J. L. Hayworth and K. J. Kasper contributed equally to this study.
Attenuation of massive cytokine response to the staphylococcal enterotoxin B superantigen by the innate immunomodulatory protein lactoferrin
Article first published online: 22 APR 2009
© 2009 British Society for Immunology
Clinical & Experimental Immunology
Volume 157, Issue 1, pages 60–70, July 2009
How to Cite
Hayworth, J. L., Kasper, K. J., Leon-Ponte, M., Herfst, C. A., Yue, D., Brintnell, W. C., Mazzuca, D. M., Heinrichs, D. E., Cairns, E., Madrenas, J., Hoskin, D. W., McCormick, J. K. and Haeryfar, S. M. M. (2009), Attenuation of massive cytokine response to the staphylococcal enterotoxin B superantigen by the innate immunomodulatory protein lactoferrin. Clinical & Experimental Immunology, 157: 60–70. doi: 10.1111/j.1365-2249.2009.03963.x
- Issue published online: 10 JUN 2009
- Article first published online: 22 APR 2009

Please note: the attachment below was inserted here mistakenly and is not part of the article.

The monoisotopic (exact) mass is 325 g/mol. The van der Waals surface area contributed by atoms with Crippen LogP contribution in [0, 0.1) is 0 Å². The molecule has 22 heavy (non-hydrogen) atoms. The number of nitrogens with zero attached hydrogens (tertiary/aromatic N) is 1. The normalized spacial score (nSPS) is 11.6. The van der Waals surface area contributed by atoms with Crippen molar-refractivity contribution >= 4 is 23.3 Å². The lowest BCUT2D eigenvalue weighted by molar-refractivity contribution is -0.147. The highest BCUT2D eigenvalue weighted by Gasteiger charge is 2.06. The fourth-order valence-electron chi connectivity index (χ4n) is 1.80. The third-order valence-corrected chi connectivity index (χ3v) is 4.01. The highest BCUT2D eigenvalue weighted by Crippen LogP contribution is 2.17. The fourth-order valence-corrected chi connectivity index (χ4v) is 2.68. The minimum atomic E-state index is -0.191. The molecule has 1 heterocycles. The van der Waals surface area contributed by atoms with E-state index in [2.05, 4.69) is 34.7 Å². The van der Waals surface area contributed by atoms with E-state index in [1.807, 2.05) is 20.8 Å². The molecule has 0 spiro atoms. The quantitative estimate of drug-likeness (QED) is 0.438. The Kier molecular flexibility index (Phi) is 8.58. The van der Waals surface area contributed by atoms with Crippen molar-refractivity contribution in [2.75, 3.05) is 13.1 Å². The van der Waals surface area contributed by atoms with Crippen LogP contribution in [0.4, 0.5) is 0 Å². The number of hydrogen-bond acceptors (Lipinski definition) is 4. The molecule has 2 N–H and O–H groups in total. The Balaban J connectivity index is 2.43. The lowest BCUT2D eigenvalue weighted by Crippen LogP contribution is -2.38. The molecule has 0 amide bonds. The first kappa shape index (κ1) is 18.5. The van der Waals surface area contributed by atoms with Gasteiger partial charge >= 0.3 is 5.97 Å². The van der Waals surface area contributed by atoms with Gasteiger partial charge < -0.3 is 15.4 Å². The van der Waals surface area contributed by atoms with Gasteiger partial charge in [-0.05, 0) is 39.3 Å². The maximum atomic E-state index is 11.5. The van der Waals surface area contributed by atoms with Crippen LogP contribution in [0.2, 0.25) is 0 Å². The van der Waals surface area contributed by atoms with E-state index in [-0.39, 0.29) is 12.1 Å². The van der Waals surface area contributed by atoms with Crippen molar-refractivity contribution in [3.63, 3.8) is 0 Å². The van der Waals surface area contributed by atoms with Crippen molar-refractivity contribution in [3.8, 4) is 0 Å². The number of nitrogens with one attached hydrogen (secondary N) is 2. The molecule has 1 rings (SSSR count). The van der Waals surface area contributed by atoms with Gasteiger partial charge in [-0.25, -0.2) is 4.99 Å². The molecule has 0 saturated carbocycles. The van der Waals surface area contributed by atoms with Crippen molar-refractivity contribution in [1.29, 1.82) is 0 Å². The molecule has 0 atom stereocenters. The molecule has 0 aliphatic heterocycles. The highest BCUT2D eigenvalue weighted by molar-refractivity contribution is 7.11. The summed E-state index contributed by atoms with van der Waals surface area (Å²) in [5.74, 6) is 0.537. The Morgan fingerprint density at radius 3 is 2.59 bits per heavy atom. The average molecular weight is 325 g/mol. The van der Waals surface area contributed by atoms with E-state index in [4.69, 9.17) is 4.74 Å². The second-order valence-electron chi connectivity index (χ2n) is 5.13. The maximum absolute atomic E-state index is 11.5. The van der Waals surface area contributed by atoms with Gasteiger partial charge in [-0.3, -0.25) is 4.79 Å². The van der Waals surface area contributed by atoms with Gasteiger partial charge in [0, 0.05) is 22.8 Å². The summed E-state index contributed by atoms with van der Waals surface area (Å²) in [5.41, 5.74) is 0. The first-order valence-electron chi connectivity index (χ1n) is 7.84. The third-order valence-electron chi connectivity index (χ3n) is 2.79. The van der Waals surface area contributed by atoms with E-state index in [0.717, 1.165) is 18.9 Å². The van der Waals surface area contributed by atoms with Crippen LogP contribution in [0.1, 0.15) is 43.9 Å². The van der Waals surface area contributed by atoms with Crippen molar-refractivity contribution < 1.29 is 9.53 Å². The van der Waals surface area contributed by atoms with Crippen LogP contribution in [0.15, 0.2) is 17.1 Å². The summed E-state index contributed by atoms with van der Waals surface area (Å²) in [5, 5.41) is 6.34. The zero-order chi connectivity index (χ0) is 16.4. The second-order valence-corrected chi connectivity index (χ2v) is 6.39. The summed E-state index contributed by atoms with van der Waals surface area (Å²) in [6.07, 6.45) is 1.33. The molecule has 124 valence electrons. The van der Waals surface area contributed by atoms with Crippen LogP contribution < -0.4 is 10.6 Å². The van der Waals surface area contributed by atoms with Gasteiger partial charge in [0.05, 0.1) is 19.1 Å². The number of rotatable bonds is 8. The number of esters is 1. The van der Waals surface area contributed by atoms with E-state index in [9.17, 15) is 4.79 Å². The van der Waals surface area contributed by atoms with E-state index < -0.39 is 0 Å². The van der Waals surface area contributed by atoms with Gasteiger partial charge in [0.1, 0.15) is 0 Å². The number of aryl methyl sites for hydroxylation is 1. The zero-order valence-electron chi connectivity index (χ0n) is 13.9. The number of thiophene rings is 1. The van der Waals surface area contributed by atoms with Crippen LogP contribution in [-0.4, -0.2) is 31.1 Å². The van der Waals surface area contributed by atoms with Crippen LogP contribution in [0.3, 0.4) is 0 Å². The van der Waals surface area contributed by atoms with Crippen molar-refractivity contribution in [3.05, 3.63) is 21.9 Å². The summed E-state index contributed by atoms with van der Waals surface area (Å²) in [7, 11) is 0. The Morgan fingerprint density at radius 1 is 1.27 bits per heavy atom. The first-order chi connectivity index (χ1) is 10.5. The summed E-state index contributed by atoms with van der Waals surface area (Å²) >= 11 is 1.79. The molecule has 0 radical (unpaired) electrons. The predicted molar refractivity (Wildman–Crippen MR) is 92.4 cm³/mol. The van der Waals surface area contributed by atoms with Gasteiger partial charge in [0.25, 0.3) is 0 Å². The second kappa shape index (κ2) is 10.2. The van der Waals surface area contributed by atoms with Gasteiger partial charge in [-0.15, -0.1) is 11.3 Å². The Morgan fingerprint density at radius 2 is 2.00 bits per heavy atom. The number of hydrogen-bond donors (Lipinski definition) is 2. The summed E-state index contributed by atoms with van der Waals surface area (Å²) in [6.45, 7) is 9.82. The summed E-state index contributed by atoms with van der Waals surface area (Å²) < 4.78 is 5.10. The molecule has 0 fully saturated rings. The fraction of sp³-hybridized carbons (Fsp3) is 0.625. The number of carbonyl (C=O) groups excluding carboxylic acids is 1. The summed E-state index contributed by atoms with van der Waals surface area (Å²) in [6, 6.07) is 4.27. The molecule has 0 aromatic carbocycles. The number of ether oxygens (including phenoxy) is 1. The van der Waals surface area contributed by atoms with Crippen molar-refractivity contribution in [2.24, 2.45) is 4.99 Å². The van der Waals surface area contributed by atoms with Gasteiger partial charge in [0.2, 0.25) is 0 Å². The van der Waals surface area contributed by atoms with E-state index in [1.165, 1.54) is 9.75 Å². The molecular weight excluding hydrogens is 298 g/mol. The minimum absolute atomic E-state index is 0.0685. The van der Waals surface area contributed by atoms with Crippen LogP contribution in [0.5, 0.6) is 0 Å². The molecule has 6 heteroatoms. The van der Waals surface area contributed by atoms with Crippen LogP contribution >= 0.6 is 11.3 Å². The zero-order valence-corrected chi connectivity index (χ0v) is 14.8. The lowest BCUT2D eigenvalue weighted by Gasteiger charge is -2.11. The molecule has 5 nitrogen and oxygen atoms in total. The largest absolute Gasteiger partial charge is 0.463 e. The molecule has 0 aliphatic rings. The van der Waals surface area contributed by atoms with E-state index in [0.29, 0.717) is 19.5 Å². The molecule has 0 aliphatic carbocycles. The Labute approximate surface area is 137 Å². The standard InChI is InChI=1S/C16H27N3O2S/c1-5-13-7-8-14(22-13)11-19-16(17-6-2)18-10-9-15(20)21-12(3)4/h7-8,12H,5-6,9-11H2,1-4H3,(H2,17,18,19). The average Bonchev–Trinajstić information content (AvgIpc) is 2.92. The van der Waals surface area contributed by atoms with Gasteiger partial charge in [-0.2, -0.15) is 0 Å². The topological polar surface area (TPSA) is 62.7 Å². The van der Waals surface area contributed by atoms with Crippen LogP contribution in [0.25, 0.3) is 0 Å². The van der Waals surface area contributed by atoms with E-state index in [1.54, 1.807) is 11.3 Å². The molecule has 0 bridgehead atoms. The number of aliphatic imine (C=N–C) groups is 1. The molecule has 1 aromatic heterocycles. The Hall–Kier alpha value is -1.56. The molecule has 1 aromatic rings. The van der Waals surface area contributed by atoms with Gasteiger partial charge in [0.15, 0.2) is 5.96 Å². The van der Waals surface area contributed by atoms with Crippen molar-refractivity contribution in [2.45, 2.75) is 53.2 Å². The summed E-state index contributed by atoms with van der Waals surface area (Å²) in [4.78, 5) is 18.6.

- Accepted for publication 16 April 2009
- staphylococcal enterotoxin B;
Staphylococcal enterotoxin B (SEB) is a pyrogenic exotoxin and a potent superantigen which causes massive T cell activation and cytokine secretion, leading to profound immunosuppression and morbidity. The inhibition of SEB-induced responses is thus considered a goal in the management of certain types of staphylococcal infections. Lactoferrin (LF) is a multi-functional glycoprotein with both bacteriostatic and bactericidal activities. In addition, LF is known to have potent immunomodulatory properties. Given the anti-microbial and anti-inflammatory properties of this protein, we hypothesized that LF can modulate T cell responses to SEB. Here, we report that bovine LF (bLF) was indeed able to attenuate SEB-induced proliferation, interleukin-2 production and CD25 expression by human leucocyte antigen (HLA)-DR4 transgenic mouse T cells. This inhibition was not due to bLF's iron-binding capacity, and could be mimicked by the bLF-derived peptide lactoferricin. Cytokine secretion by an engineered SEB-responsive human Jurkat T cell line and by peripheral blood mononuclear cells from healthy donors was also inhibited by bLF. These findings reveal a previously unrecognized property of LF in modulation of SEB-triggered immune activation and suggest a therapeutic potential for this naturally occurring protein during toxic shock syndrome.